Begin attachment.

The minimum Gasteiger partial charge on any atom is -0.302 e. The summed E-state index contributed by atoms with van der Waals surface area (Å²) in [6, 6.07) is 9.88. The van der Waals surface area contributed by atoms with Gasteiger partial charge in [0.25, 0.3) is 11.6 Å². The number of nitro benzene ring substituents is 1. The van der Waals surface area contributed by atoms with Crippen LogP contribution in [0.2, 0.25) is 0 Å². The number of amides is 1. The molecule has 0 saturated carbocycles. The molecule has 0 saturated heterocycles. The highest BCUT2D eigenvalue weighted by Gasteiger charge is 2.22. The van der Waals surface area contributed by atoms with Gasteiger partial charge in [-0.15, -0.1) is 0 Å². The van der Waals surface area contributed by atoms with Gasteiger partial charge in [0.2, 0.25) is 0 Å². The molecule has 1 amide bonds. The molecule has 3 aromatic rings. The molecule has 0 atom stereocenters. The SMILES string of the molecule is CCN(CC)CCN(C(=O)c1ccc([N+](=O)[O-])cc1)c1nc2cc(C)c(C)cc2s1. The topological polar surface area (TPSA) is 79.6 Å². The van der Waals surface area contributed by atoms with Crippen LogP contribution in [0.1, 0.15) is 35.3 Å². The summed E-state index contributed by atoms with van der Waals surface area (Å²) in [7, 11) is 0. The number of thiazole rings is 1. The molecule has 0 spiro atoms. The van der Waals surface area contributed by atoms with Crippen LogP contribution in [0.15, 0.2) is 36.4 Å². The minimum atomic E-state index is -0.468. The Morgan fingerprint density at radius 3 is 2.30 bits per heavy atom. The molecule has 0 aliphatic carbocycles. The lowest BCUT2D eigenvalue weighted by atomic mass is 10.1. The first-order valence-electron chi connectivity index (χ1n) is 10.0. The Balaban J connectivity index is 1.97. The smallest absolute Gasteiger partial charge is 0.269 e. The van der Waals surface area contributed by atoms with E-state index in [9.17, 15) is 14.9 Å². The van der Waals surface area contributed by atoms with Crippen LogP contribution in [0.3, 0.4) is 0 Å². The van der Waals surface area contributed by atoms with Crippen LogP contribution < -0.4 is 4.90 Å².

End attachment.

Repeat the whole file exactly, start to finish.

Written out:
The minimum Gasteiger partial charge on any atom is -0.302 e. The summed E-state index contributed by atoms with van der Waals surface area (Å²) in [6, 6.07) is 9.88. The van der Waals surface area contributed by atoms with Gasteiger partial charge in [0.25, 0.3) is 11.6 Å². The number of nitro benzene ring substituents is 1. The van der Waals surface area contributed by atoms with Crippen LogP contribution in [0.2, 0.25) is 0 Å². The number of amides is 1. The molecule has 0 saturated carbocycles. The molecule has 0 saturated heterocycles. The highest BCUT2D eigenvalue weighted by Gasteiger charge is 2.22. The van der Waals surface area contributed by atoms with Gasteiger partial charge in [-0.15, -0.1) is 0 Å². The van der Waals surface area contributed by atoms with Gasteiger partial charge in [0.2, 0.25) is 0 Å². The molecule has 1 amide bonds. The molecule has 3 aromatic rings. The molecule has 0 atom stereocenters. The SMILES string of the molecule is CCN(CC)CCN(C(=O)c1ccc([N+](=O)[O-])cc1)c1nc2cc(C)c(C)cc2s1. The topological polar surface area (TPSA) is 79.6 Å². The van der Waals surface area contributed by atoms with Crippen LogP contribution in [0.1, 0.15) is 35.3 Å². The summed E-state index contributed by atoms with van der Waals surface area (Å²) in [7, 11) is 0. The number of thiazole rings is 1. The molecule has 0 spiro atoms. The van der Waals surface area contributed by atoms with Crippen LogP contribution in [0.15, 0.2) is 36.4 Å². The minimum atomic E-state index is -0.468. The Morgan fingerprint density at radius 3 is 2.30 bits per heavy atom. The molecule has 0 aliphatic carbocycles. The lowest BCUT2D eigenvalue weighted by atomic mass is 10.1. The first-order valence-electron chi connectivity index (χ1n) is 10.0. The Balaban J connectivity index is 1.97. The smallest absolute Gasteiger partial charge is 0.269 e. The van der Waals surface area contributed by atoms with E-state index in [9.17, 15) is 14.9 Å². The van der Waals surface area contributed by atoms with Crippen LogP contribution in [0.3, 0.4) is 0 Å². The van der Waals surface area contributed by atoms with Crippen LogP contribution < -0.4 is 4.90 Å².